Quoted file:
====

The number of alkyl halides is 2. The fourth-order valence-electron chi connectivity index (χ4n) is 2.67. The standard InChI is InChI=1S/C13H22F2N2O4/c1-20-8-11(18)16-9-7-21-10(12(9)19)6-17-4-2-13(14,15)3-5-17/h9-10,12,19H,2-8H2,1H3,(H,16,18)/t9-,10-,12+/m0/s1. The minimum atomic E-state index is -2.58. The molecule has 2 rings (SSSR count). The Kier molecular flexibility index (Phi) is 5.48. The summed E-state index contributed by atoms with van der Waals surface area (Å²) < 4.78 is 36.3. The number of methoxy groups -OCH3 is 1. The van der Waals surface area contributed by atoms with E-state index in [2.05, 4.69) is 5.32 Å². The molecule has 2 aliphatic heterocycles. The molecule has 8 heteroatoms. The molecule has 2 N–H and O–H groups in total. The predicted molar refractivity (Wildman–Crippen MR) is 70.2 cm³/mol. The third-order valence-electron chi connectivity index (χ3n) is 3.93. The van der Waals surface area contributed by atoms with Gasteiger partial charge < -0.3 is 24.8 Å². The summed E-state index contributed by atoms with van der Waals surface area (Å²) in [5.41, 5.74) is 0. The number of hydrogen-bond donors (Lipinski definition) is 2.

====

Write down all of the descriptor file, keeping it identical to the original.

The number of alkyl halides is 2. The fourth-order valence-electron chi connectivity index (χ4n) is 2.67. The standard InChI is InChI=1S/C13H22F2N2O4/c1-20-8-11(18)16-9-7-21-10(12(9)19)6-17-4-2-13(14,15)3-5-17/h9-10,12,19H,2-8H2,1H3,(H,16,18)/t9-,10-,12+/m0/s1. The minimum atomic E-state index is -2.58. The molecule has 2 rings (SSSR count). The Kier molecular flexibility index (Phi) is 5.48. The summed E-state index contributed by atoms with van der Waals surface area (Å²) < 4.78 is 36.3. The number of methoxy groups -OCH3 is 1. The van der Waals surface area contributed by atoms with E-state index in [2.05, 4.69) is 5.32 Å². The molecule has 2 aliphatic heterocycles. The molecule has 8 heteroatoms. The molecule has 2 N–H and O–H groups in total. The predicted molar refractivity (Wildman–Crippen MR) is 70.2 cm³/mol. The third-order valence-electron chi connectivity index (χ3n) is 3.93. The van der Waals surface area contributed by atoms with Gasteiger partial charge < -0.3 is 24.8 Å². The summed E-state index contributed by atoms with van der Waals surface area (Å²) in [5.41, 5.74) is 0. The number of hydrogen-bond donors (Lipinski definition) is 2.